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Youngkin criticizes SOL scores, sets sights on in-person learning

Gov. Glenn Youngkin addresses the media.
Crixell Matthews
Gov. Glenn Youngkin said in a tweet that the test scores show the lasting impacts of learning loss from the pandemic, which he attributed to online education. He stated plans to move forward from “lowering standards” and “misleading averages.” (File photo: Crixell Matthews/VPM News)

The results of the Virginia Standards of Learning tests for the 2021-2022 school year, released Thursday by the Department of Education, show more students passed than in the previous school year.  

However, pass rates are below pre-pandemic levels. During the 2020-2021 school year, testing was optional for many students and localities didn't all administer the same tests. 

Math scores dipped below pre-pandemic levels, falling 16% since 2019. The passage rate for reading is 5% lower than it was in 2019, according to the newly released state numbers. Virginia Department of Education representatives said at a Thursday press conference that the percentage change in reading is smaller, in part, because the department lowered standards for the exam. 

State Secretary of Education Aimee Guidera said she wanted to emphasize that this is not a time to condemn, but an opportunity to improve.  

“This moment, when we are talking about data is one where we cannot focus on using the data for shame and blame,” Guidera said. “It is so important that how we approach this conversation around data is one about how to use this as a tool of continuous improvement.” 

Gov. Glenn Youngkin said in a tweet that the test scores show the lasting impacts of learning loss from the pandemic, which he attributed to online education. He stated plans to move forward from “lowering standards” and “misleading averages.” 

The only answer, according to the governor, is returning to in-person education, which school districts are required to offer under a state law passed in 2021.  

The education department also said it conducted an analysis that shows schools with higher in-person attendance rates scored higher on SOL tests in the 2020-2021 academic year. This was prior to the law requiring schools to offer in-person classes.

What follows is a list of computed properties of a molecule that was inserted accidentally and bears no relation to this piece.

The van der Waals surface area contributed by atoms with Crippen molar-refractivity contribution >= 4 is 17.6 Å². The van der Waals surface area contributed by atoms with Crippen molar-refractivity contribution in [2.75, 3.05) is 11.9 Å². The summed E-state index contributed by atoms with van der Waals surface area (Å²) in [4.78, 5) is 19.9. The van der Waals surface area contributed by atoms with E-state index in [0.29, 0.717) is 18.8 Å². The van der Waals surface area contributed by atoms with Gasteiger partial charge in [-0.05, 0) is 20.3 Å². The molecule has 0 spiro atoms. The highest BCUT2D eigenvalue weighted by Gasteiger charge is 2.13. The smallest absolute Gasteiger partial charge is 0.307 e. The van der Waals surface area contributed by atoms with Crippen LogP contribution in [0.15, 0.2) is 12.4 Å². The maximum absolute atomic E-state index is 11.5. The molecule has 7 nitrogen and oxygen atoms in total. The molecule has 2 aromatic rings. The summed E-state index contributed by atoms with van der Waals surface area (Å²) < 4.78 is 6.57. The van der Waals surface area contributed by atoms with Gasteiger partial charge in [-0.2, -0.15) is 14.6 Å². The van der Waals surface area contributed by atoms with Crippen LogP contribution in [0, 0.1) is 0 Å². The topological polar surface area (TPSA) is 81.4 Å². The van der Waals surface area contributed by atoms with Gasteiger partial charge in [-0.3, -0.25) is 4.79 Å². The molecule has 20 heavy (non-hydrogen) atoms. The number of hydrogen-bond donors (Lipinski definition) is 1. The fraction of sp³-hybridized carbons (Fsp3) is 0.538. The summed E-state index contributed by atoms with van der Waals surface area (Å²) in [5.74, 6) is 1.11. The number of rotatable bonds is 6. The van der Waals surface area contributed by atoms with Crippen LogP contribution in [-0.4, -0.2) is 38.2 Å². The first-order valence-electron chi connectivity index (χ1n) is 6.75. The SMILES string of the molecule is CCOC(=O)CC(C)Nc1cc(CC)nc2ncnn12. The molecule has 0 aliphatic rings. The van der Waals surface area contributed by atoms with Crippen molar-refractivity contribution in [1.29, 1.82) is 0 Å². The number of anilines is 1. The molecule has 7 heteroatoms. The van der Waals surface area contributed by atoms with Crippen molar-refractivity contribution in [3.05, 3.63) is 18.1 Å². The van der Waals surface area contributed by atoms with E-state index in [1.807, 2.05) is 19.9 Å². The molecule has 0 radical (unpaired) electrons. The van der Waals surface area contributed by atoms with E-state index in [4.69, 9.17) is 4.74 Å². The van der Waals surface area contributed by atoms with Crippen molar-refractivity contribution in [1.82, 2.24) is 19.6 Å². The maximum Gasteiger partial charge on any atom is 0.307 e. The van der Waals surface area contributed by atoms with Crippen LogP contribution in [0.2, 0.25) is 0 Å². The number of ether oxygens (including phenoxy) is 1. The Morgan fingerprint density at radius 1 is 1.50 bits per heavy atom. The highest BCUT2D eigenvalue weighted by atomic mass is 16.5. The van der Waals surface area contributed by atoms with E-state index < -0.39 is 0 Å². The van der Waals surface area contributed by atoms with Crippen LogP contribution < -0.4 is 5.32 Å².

“This is a chance for our entire education system to work together to close the achievement gaps for economically disadvantaged and younger learners that arose during school shutdowns,” Youngkin said in the twitter statement. 

On all exams, students from minority groups — including Black students, Hispanic students, English Language Learner students and economically disadvantaged students — scored lowest on average. Guidera called this gap “almost immoral.” 

Genevieve Siegel-Hawley, a VCU professor who studies school segregation, told VPM News in May she worried that without context, focusing on test scores will create additional barriers to success. 

“The test scores fuel a rating, a really simplistic rating that often gets posted on the real estate websites,” Siegel-Hawley said. “And some researchers have called this educational redlining because it creates whole swaths and school zones and communities that families with means avoid because of the low test scores associated with the school without any kind of context.” 

Studies of high-stakes standardized testing have consistently shownthat it worsens both racial and income-based school segregation. 

“Segregation operates on the basis of stigma. You make something separate and then unequal, and then it becomes a reinforcing cycle of segregation,” Siegel-Hawley said. 

When asked by VPM News in May how the state plans to ensure its recommendations don’t exacerbate existing racial segregation in Virginia public schools, Youngkin said, “I don’t agree with your initial premise. I think what we have, of course, are schools that have consistently underperformed, that in fact, have not been supported in a way to address the underperformance. Throwing money at a problem does not solve a problem.” 

In light of the SOL pass rates, Guidera said the state is developing new tools for every teacher and parent to get “actionable information” about their students. 

When asked about how to approach achievement gaps from an “equity” standpoint, Guidera said the word was “problematic, because everybody approaches it in a different way.” 

“My definition of equity, … is it allows us to see every child and meet every child where they are,” Guidera said.  

Lab schools, a focus of Youngkin’s agenda, are an example of Guidera’s definition of equity, she said, because they will work for traditionally underserved students. 

Some Democrats, however, have said they’re worried lab schools would have the opposite effect, taking away resources from already underfunded public schools.